Egerton University staff want the government to refund all the money that was deducted from their salaries since April this year and directed to the National Hospital Insurance Fund (NHIF).
Through their Kenya University Staff Union (KUSU) leaders the staff said unless that condition is met then they will not have any negotiations with the government on the implementation of the new NHIF deductions.
The staff said this on Friday as they officially launched a strike meant to push the government to have a second thought on the issue.
“We feel this is corruption. What have they done with the money they deducted from April,”
said Wayaya Ombunya the branch secretary at the Njoro based university.
“Nobody asked us how the money will be sent,”
added Ombunya who is also the National Organizing Secretary of the of the staff at the national level.
On Wednesday a number of workers unions under the umbrella of the Trade Unions Consortium of Kenya (TUC-Ke) announced the strike after talks involving government and the workers’ representatives failed to avert the strike.
According to the April directive workers are to pay rates ranging from sh150 to sh1,700 from a flat rate of sh320, which they actually want the government to revert to before negotiations can start. Specifically though workers are unhappy with the directive by the government to charge the rates depending on one’s gross salary, a move they say is against the principles of equity.
“We are asking them to deduct on a percentage based on the basic salary,”
said Kennedy Mangale who is the KUSU Egerton branch secretary.
The workers also want the government to contribute towards the fund as well as have those with superior health insurance schemes exempted from NHIF.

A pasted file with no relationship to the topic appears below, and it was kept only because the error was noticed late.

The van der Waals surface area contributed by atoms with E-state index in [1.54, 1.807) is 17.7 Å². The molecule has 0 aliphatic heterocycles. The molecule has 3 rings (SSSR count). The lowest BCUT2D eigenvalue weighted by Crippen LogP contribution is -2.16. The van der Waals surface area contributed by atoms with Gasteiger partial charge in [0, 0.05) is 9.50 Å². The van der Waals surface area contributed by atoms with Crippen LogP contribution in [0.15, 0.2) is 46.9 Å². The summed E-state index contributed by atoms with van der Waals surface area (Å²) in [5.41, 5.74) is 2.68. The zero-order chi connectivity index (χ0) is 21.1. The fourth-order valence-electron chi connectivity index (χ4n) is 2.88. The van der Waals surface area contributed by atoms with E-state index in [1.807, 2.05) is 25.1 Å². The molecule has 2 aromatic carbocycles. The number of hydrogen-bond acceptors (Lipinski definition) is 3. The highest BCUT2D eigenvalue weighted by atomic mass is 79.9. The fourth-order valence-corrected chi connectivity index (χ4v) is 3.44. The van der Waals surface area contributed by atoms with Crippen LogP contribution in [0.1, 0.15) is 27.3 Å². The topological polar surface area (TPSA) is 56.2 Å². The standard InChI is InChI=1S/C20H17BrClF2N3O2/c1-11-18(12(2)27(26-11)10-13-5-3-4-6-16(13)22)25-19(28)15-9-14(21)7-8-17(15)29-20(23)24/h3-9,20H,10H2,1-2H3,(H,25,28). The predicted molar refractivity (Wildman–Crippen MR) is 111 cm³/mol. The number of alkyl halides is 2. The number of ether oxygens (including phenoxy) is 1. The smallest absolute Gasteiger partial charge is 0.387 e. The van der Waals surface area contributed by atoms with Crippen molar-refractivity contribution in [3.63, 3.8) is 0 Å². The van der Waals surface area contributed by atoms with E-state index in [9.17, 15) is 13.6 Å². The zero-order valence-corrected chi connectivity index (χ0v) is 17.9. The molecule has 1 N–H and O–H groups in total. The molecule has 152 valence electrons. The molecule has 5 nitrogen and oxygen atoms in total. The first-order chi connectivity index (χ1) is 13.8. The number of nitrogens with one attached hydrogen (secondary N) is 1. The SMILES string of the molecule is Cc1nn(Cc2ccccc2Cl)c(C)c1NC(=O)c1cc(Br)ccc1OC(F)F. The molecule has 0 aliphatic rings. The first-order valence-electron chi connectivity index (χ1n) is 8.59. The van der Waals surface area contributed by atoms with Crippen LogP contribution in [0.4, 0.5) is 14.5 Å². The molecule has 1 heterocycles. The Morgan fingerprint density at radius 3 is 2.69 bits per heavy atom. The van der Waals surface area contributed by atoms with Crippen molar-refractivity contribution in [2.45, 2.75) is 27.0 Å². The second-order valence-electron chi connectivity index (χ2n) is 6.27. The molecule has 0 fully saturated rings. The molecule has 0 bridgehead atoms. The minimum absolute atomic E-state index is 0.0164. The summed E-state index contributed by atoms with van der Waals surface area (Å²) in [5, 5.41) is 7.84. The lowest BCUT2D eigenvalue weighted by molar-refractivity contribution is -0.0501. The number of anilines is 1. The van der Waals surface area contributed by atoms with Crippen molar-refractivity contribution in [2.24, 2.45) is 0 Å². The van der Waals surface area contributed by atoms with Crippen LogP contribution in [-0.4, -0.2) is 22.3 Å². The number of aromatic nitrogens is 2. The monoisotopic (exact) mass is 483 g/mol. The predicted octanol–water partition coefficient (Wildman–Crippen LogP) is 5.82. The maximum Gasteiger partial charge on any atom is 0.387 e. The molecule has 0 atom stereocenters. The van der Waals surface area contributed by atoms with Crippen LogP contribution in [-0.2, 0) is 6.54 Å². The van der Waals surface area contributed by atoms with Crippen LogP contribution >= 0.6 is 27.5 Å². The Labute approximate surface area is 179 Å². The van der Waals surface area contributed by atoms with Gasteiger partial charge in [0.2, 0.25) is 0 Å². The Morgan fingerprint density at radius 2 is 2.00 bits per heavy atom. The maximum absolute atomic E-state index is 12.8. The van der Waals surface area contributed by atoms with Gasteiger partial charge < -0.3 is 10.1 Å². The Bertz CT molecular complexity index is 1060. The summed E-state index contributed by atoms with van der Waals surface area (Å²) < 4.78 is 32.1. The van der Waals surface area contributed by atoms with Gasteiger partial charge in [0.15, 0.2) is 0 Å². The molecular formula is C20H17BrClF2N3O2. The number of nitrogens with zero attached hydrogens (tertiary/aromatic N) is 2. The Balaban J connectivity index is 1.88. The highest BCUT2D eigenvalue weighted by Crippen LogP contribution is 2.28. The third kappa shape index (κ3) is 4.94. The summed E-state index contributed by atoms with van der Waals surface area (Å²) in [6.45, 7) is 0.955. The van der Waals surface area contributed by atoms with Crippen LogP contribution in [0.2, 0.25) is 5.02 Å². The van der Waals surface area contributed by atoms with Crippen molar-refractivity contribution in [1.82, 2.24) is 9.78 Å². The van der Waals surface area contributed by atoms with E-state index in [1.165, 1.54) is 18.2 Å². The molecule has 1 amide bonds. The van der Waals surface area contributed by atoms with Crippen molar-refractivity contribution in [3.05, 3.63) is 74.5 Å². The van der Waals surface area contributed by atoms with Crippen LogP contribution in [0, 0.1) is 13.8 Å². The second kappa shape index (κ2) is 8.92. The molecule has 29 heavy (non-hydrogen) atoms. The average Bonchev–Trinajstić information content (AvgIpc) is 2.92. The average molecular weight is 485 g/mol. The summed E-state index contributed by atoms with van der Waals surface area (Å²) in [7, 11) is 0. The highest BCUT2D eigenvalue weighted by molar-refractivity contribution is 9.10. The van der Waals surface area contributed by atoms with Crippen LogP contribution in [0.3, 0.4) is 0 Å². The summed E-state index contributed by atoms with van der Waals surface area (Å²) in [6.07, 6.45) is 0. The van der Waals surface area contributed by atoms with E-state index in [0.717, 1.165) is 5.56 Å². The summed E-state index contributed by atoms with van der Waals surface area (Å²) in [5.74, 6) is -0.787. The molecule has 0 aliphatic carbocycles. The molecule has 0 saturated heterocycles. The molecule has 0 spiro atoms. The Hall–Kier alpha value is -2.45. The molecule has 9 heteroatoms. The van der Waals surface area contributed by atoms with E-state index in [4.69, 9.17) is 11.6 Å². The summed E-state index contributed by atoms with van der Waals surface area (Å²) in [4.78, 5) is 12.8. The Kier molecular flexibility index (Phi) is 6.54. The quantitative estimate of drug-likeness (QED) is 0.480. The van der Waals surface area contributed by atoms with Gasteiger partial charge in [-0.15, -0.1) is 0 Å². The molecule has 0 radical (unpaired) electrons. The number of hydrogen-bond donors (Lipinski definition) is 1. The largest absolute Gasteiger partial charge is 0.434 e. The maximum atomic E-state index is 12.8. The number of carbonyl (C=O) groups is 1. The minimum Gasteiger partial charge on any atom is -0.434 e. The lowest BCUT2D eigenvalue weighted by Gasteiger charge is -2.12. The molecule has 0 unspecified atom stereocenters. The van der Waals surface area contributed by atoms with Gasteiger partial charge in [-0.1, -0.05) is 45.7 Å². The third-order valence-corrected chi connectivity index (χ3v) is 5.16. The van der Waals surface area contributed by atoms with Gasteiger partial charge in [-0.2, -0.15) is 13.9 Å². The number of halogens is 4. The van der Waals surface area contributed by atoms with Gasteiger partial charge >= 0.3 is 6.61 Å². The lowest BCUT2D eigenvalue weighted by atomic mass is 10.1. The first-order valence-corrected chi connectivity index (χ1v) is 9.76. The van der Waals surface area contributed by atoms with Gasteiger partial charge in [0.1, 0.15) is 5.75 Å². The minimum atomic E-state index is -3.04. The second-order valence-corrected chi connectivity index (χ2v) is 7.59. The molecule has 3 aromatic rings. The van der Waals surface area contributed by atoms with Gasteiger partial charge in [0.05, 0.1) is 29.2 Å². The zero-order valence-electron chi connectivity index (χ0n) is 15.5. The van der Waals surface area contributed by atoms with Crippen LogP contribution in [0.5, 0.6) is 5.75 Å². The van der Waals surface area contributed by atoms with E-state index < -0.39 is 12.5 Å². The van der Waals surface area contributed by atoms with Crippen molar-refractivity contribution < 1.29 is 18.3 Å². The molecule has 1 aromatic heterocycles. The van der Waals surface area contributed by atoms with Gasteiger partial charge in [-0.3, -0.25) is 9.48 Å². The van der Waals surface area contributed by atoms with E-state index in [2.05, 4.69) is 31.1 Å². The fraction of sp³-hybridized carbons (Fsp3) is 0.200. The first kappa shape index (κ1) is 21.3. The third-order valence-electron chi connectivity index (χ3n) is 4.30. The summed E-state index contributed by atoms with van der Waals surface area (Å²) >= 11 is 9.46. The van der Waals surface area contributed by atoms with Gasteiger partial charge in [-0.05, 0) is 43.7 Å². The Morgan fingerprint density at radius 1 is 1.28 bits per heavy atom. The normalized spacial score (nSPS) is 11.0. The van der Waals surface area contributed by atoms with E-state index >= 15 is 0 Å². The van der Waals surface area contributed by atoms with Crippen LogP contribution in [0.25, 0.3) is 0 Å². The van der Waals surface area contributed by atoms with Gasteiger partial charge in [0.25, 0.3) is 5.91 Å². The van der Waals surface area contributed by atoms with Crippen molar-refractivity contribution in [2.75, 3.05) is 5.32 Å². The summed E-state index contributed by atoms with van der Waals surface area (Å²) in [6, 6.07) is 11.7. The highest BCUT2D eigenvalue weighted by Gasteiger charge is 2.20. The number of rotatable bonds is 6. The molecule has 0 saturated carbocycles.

“If this is a digital government then we want them to act,”
said the branch Chairman Frederick Isaboke who asked for full participation on the final decision.
“The constitution says that citizens need to be fully involved in any decision that affects their welfare.”
Isaboke also urged for the reinstatement of Labor Cabinet Secretary Kazungu Kambi saying he is more accommodating during negotiations. Kambi has not been in office since March 29 this year after he stepped aside to pave way for investigations on allegations of being involved in corruption.
“We want Kazungu Kambi back,” Isaboke said.
Since the government increased the rates there have been questions on its ability to manage the kitty and whether citizens will get value for its money by having quality health services in hospitals.
It will be noted that access to quality universal health services was one of the election pledges of President Uhuru Kenyatta and his Deputy William Ruto. Workers are partly asking whether the increase in the NHIF rates is an indirect plan by the Jubilee administration to fund this vision.